Google has announced a new change to its webmaster policy – from now on, if your website gets a manual penalty, it may not get a second chance to dominate the listings.
In a change that is designed to hurt black hat SEOs more than the Penguin and Panda updates, Google has stated that it will no longer tolerate those who repeatedly breach Google’s webmaster quality guidelines.
The announcement was made on September 18, 2015, in a blog post on the official Google webmaster central blog: Repeated violations of Webmaster Guidelines. Unlike many of the blog posts that appear on the webmaster central blog, this was written anonymously. Being banned by Google is every webmaster’s worst nightmare and some people take it very personally, so it’s no surprise nobody wished to put their name to the change in policy!
Why the Change Now?
In their blog post, Google says that the change in policy is to further improve the quality of the search results. Google has carried out many major changes over the last five years that have made great progress in improving search quality, but one problem still persists – some people are still gaming the search engine.
Google started cleansing the SERPs with the Panda series of updates. These penalised websites that had low quality, poorly written, duplicate and thin content pages. The old SEO trick of creating a new page for each target keyword and filling it with spammy, keyword stuffed text was over.
Google followed this with a series of updates that tackled the problem of link spam – the now infamous Penguin updates. Suddenly, SEO was no longer about getting more links that the competition. Links now have to be earned, and acquired from very high quality sources. The inner workings of Penguin are still unclear, but it seems that just about every easy-to-get link is now devalued – many are probably totally worthless. Directory links, comment links, blogroll links, forum signatures etc. are now deemed by many to be ineffective for SEO.
However, some SEOs are still doing very well because although Google has improved its search algorithm. With some careful planning and some excellent links, you can still rank well. In short, unnatural links are still working for many people.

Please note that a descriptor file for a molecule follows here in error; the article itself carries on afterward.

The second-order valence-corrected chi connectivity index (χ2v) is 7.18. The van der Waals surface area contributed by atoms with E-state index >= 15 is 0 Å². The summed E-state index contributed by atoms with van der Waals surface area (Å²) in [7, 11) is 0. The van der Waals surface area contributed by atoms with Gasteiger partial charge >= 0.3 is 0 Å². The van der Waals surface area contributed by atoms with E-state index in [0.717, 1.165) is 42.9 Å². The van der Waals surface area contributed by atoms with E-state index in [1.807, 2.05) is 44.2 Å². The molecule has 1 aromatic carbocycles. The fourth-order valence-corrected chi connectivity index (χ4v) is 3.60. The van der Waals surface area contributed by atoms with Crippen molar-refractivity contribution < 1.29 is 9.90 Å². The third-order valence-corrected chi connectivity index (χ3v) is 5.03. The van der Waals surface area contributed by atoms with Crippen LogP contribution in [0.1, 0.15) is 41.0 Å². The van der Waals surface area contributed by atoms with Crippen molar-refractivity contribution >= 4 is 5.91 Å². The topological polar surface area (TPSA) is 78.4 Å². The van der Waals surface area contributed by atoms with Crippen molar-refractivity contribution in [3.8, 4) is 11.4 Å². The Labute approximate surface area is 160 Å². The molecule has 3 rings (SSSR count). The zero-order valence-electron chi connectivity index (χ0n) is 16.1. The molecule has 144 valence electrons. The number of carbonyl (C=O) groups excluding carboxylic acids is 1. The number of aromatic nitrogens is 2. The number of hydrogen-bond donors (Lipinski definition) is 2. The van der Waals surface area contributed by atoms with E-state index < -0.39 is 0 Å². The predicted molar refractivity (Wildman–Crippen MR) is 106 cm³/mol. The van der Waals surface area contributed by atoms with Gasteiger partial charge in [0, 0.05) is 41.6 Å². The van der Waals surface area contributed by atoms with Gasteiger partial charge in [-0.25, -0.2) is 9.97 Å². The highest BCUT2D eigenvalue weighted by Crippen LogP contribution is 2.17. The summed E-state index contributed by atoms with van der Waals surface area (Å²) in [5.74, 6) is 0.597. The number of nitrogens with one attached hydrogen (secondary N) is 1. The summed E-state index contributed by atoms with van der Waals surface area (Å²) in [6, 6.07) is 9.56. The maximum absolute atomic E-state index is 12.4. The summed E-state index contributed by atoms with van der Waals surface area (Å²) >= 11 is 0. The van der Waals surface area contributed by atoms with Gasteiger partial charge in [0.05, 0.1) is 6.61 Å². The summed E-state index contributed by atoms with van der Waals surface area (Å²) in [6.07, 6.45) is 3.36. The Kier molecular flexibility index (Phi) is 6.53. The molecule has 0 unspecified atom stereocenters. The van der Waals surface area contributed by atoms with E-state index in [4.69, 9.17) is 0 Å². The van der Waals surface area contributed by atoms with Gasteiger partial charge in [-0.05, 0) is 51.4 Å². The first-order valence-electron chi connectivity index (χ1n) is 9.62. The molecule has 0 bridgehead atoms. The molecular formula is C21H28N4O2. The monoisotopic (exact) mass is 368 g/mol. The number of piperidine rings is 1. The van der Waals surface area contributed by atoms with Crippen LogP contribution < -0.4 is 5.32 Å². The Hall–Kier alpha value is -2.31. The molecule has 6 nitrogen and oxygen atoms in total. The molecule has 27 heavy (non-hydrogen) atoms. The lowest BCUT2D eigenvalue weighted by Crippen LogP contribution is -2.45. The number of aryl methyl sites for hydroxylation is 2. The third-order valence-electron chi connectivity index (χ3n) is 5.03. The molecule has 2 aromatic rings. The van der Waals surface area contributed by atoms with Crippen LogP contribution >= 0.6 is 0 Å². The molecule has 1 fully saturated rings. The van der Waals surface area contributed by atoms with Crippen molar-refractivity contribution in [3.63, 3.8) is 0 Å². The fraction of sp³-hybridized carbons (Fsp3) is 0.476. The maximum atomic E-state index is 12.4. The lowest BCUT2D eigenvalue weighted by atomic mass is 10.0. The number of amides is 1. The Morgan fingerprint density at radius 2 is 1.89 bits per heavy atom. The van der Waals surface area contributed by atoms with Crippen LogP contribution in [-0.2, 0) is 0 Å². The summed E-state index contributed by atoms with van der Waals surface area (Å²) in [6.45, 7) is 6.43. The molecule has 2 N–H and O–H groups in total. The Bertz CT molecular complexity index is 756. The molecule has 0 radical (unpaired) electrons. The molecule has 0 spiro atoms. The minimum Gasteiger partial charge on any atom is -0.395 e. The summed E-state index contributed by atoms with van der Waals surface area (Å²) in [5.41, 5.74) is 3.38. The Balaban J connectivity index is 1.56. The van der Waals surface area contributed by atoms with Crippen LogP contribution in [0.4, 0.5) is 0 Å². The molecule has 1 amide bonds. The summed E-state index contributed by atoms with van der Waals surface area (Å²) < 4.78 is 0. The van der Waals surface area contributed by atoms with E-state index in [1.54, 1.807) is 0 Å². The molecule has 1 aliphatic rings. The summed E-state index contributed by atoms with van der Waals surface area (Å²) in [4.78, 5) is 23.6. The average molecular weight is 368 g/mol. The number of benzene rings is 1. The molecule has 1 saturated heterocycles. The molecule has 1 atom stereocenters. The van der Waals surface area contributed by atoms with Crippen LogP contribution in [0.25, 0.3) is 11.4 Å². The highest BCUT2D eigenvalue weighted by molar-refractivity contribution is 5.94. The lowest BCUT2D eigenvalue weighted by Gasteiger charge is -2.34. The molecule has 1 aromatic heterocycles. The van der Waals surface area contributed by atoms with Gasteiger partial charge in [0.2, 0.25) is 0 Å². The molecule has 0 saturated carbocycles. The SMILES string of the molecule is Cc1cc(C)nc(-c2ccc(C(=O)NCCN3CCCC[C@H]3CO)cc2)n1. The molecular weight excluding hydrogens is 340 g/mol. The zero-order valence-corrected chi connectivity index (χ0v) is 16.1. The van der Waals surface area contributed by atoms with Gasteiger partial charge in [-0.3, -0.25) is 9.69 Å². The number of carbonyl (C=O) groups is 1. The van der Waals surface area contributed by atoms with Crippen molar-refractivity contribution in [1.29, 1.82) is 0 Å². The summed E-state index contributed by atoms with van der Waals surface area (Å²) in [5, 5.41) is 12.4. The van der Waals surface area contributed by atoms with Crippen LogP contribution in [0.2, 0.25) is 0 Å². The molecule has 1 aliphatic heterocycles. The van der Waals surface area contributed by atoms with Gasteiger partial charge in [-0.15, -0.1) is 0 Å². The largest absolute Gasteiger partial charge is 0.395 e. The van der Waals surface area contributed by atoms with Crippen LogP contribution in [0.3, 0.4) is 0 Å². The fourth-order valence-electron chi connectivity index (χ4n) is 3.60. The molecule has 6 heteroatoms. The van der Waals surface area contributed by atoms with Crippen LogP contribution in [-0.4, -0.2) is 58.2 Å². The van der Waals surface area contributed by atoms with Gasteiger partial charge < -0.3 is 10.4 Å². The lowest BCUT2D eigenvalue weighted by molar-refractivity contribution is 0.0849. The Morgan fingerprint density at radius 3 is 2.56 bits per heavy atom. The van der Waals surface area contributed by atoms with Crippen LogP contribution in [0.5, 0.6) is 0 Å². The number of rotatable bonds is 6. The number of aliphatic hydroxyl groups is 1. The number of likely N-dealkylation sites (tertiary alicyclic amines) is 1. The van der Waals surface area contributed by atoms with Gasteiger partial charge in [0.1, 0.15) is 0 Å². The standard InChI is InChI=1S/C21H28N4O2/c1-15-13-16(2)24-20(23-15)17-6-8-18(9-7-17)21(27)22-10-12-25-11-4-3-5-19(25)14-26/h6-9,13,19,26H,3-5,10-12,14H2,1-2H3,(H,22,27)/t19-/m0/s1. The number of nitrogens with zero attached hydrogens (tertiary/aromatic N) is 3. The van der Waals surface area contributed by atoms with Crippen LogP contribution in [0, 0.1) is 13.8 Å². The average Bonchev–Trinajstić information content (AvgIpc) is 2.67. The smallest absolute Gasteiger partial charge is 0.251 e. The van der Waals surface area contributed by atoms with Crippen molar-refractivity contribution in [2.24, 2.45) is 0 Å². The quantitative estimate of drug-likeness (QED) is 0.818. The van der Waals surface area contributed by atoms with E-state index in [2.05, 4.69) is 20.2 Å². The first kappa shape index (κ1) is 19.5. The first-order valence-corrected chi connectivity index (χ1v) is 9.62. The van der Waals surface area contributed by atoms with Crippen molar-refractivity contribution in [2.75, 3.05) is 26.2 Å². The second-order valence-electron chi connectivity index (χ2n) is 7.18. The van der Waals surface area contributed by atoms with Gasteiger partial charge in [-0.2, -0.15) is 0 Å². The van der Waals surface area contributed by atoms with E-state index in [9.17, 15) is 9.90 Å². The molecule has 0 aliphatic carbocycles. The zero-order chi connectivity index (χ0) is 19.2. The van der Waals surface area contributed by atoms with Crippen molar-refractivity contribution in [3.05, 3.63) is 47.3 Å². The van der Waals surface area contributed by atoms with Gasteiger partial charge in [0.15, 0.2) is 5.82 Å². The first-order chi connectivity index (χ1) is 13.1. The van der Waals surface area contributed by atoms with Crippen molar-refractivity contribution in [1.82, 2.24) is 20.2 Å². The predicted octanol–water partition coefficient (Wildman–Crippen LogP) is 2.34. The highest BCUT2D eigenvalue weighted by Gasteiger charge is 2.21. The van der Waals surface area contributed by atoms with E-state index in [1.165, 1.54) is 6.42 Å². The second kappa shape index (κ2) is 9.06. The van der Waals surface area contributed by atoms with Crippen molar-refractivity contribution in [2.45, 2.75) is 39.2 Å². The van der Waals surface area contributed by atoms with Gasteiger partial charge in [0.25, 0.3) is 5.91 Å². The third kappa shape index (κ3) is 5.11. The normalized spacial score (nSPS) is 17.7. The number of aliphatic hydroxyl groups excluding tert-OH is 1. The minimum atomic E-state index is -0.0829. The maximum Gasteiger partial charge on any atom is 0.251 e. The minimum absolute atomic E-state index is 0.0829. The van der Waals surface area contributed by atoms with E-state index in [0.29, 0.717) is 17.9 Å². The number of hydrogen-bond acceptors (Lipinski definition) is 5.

Google works hard to identify and manually penalise websites that buy or sell links. Whenever Google has good evidence that somebody has been selling links to pass PageRank, it applies a manual penalty.
However, in these cases, manual penalties are easy to recover from. All you need to do is remove the links (or add a nofollow attribute) and submit a reconsideration request, explaining how very sorry you are and beg to have the penalty lifted. In the past, Google trusted webmasters enough to grant them their wish, and would lift the penalty.
Unfortunately, some webmasters have exploited this and, after having a reconsideration request approved, they would start selling links again or remove the nofollow tags. This is Google’s main bugbear at the moment, and this latest change in policy directly tackles this problem. Google says that it will no longer tolerate webmasters who repeatedly breach its quality guidelines.
Google has not said exactly how harshly it will treat repeat offenders, saying only in its blog that “repeated violations may make a successful reconsideration process more difficult to achieve”. In some cases, Google may still allow a website to recover – but in other cases, there may well be no way back in the SERPs after a repeat offence.
We have already seen some websites, most notably known link sellers, completely drop out of the Google index. We predict that in the future, more sites will suffer a similar fate. If you are not a white hat SEO, take heed – your days may be numbered!